The Illinois Department of Transportation is deploying a “route guidance” mobile application for routine oversize and overweight permits that features audible turn-by-turn technology to enable truck drivers to hear directions while keeping their attention on the road. The agency said it developed this new app in cooperation with private sector software provider ProMiles.
[Above photo by the Illinois DOT]
“Illinois is the country’s freight hub, with the safe and efficient movement of goods critical to our economy and the nation’s supply chain,” noted Illinois DOT Secretary Omer Osman in a statement.
“By helping truck drivers reach their destinations faster, with more ease and fewer distractions, we are providing a valuable service to all motorists and the general public alike,” he added.
The new app, which went live December 1, provides verbal directions to truck drivers similar to other GPS navigation programs, with the exception that the directions are specific to the permitted load and route. The audio directions let truck drivers know if they need to be in a specific lane, warns of minor turns, and issues alerts if they stray from their designated route.
The Illinois DOT noted that, often times, routes created by modern permitting systems are difficult to follow from written directions, which can lead to vehicles going off their route – sometimes with tragic results. The agency said its new app helps truck drivers follow those complicated routes with greater ease and safety.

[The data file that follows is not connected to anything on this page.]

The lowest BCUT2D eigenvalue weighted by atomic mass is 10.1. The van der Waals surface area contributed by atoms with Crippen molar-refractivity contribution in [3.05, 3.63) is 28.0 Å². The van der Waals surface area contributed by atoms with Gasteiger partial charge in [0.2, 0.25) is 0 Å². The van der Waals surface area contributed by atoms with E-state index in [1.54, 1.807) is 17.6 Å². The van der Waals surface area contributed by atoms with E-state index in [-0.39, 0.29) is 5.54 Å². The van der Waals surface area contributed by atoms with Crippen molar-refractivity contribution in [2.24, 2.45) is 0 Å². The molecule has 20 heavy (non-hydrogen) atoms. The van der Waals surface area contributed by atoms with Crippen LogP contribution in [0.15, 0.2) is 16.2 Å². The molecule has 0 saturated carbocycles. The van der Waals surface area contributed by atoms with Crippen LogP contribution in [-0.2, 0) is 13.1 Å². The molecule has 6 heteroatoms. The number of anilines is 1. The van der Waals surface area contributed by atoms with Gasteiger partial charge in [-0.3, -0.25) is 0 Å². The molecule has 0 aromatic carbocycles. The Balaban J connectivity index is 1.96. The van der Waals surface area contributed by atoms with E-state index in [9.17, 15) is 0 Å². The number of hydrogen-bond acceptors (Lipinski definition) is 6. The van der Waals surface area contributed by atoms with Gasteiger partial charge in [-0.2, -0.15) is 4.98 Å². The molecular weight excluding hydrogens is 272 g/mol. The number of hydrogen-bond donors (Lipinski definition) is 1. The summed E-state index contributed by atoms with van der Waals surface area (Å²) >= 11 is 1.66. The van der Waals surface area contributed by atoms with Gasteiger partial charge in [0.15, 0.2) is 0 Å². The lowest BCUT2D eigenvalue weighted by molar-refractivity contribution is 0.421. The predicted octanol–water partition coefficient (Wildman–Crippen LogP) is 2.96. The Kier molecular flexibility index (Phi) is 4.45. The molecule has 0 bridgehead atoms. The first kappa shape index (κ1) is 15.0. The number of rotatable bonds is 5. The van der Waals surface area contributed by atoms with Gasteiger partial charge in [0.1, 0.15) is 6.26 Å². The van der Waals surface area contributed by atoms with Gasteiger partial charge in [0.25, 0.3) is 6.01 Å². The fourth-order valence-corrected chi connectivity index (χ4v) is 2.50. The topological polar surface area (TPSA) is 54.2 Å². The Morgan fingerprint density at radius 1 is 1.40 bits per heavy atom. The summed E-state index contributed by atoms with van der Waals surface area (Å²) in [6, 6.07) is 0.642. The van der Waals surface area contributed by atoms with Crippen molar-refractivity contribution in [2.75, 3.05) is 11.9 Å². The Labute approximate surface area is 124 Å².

Illinois DOT added that the app is also part of a broader initiative to reduce the number of bridge strikes across the state, with an overall goal of improving safety for all travelers.
State departments of transportation across of the country are regularly deploying mobile apps to address any number issues, from highway littering to the navigation needs of motorists.
The North Carolina Department of Transportation, for example, unveiled mobile-friendly web app in April that allows drivers to report motorists who throw trash from their vehicles.
Also in April, the Oklahoma Department of Transportation and the Oklahoma Turnpike Authority updated the “Drive Oklahoma” mobile app and companion website – offering enhanced navigation tools and better options for checking traffic on interstates, highways, plus state roads and turnpikes before venturing out.
In September, the Arizona Department of Transportation deployed a free mobile app for Apple and Android devices communicate traffic information and navigation details regarding the $56 million I-15 Virgin River Bridge replacement project.
Designed by Kiewit Corporation, the contractor for the I-15 bridge replacement project, the new smartphone app – entitled “Virgin River Bridge” – issues updates on construction activities that may affect traffic flow on I-15, including lane restrictions and oversize truck detours.